The results with the Fujifilm lens was not a surprise. Fuji lenses are amazing quality. Most of the worlds major motion picture’s are shot on Fuji lenses for this reason. In this case the Fuji lens was primarily used as a baseline standard to assist in evaluating the other lenses. Having finished the testing, even as I write this, I still have trouble with the ranking of the 7Artisans and Summilux because they were so incredibly close in the testing I conducted. I think the Summilux was ever so slightly sharper in the extreme corners, but it was a very small difference only noticable at significant magnification In Lightroom. The Voightlander lens was visibly less sharp over all by comparison to the others, but still a fine lens at normal magnification.
Real Use Testing
I shot 3 rolls consisting of Ilford FP4 and HP5. The rolls consisted of frames where the same scene was shot with each of the lenses and the exact same settings on each. They were then compared side by side and ranked in order of preference. The three lenses compared here were the 7Artisans 35mm, Leica Summilux 35mm and Voightlander Skopar 35mm. The Fujifilm XF35 was not included as this was a film test, not digital. The camera body used for this test was my own Leica M6, a camera I’ve shot for years and can trust the results. 

The 7Artisans and Leica Summilux were pretty much identical for sharpness in normal view. There were some very subtle differences in contrast. It's going to be difficult to truly compare the images below in the low resolution needed for online presentation, but it will give you a rough idea of what I saw in the darkroom.

Leica Summilux 35mm f2 on Ilford HP5

7Artisans 35mm f2 on Ilford HP5

Magnified, the Leica Summilux appeared ever so slightly sharper in the corners on some photos but it was very close, and again this was only visible under magnification. The 7Artisans seemed to have slightly more contrast which I quite like. 

There was an issue with the 7Artisans in that it tends to flare quite a bit when shooting into direct, or near direct sunlight. This flare actually rendered some images unusable. The Leica Summilux on the other hand had barely noticeable flare under the same conditions. My first reaction was that this is a problem. However, then I looked at the flared image of the Kayak shop below, an image I had previously dismissed as trash. Something I didn’t expect happened … I actually found I like the flare in this photo! It’s smooth, and gives a very unique etherial quality to the image. In the second shot below you can see the flare caused by reflection of the sun off the deck of the kayak. It’s actually a beautiful effect. In other words, yes the lens flares, but I tend to consider this an artistic characteristic of the lens.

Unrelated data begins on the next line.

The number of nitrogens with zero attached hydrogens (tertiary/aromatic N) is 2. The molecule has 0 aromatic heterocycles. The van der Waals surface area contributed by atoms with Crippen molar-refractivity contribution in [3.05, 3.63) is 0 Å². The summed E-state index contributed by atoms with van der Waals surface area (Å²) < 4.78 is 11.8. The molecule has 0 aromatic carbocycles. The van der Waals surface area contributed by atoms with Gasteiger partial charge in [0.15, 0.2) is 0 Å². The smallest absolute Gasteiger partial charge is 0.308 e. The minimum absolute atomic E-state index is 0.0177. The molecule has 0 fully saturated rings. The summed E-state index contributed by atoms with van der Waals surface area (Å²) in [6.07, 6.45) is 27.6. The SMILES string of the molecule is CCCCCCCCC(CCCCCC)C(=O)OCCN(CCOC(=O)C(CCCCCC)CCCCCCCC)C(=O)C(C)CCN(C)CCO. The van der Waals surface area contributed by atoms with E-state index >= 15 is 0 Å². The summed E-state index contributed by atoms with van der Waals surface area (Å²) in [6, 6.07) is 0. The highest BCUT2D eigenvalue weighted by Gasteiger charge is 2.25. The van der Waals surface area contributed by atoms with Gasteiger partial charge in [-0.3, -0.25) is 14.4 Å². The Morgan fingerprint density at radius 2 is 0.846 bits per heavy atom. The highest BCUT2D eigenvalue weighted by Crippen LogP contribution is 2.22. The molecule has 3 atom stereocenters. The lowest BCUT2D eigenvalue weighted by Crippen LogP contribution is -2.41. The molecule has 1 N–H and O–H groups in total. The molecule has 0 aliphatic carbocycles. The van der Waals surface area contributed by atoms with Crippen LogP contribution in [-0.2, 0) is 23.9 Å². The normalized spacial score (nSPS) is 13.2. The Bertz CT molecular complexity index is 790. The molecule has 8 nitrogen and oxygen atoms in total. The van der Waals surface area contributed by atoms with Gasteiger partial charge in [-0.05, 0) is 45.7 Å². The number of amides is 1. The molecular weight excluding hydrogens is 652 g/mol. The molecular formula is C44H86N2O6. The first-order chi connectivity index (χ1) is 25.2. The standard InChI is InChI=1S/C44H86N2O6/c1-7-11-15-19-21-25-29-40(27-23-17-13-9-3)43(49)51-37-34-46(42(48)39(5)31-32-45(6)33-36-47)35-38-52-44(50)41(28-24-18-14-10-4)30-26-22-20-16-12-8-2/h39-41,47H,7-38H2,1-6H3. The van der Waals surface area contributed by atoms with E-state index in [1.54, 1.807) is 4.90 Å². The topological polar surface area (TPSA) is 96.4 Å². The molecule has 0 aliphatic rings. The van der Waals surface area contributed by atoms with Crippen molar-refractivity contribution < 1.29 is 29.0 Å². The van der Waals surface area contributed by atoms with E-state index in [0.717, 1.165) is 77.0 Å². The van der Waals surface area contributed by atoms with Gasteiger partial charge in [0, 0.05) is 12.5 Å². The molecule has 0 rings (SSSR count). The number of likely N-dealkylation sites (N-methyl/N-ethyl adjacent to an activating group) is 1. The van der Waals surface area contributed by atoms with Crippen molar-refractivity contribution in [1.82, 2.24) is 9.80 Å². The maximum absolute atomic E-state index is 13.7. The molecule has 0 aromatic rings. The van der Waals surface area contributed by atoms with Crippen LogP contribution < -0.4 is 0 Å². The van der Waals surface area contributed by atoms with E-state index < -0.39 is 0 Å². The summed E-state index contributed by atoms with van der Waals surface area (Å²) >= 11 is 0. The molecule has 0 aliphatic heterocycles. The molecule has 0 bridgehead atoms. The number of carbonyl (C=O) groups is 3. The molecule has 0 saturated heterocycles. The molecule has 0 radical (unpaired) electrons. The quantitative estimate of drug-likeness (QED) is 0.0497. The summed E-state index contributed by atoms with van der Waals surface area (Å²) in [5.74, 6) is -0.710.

My final conclusions will be regarding the 7Artisans and Leica lenses specifically, as the Voightlander was visibly outperformed by both these lenses. In most situations I actually had difficulty determining if a shot was taken on the Leica Summilux or the 7Artisans, they are that close. Fortunately I kept detailed notes on each frame shot because in so many cases, that was the only way to identify one from the other. Let me be honest. The Leica Summilux is a gorgeous world-class-lens, but it should be, as the current price of them on the used market is roughly $5000 Cdn. The 7Artisans is only $400 Cdn new, so less than 10% of the price. I find it amazing that the performance of both lenses was so close given such a price difference. The thing that really sets them apart is the flare issue. The 7Artisans 35mm can produce a very artistic flare effect that would be extremely difficult to achieve otherwise. In fact two of my favourite images from the shoot, are the above ones with flare. I will be inclined to use this lens with a hood to minimize flare but I fully intend to throw caution to the wind on occasion and point my lens in the direction of the sun to see what results. In some cases that flare can be magic! As I've already said, it’s amazing to see how well the 7Artisans 35mm performed compared to the Summilux. In fact I simply would not have believed it if I had not done these tests for myself. The 7Artisans 35mm f2 is a wonderful lens, and one I will add to my own kit for use over the long term. You can find more information at the 7Artisans web site when the lens is released on November 7th.

The final image below is my favourite from the past two weeks of testing. It was shot with the 7Artisans 35mm F2 WEN lens on my Leica M6 with Ilford HP5 film.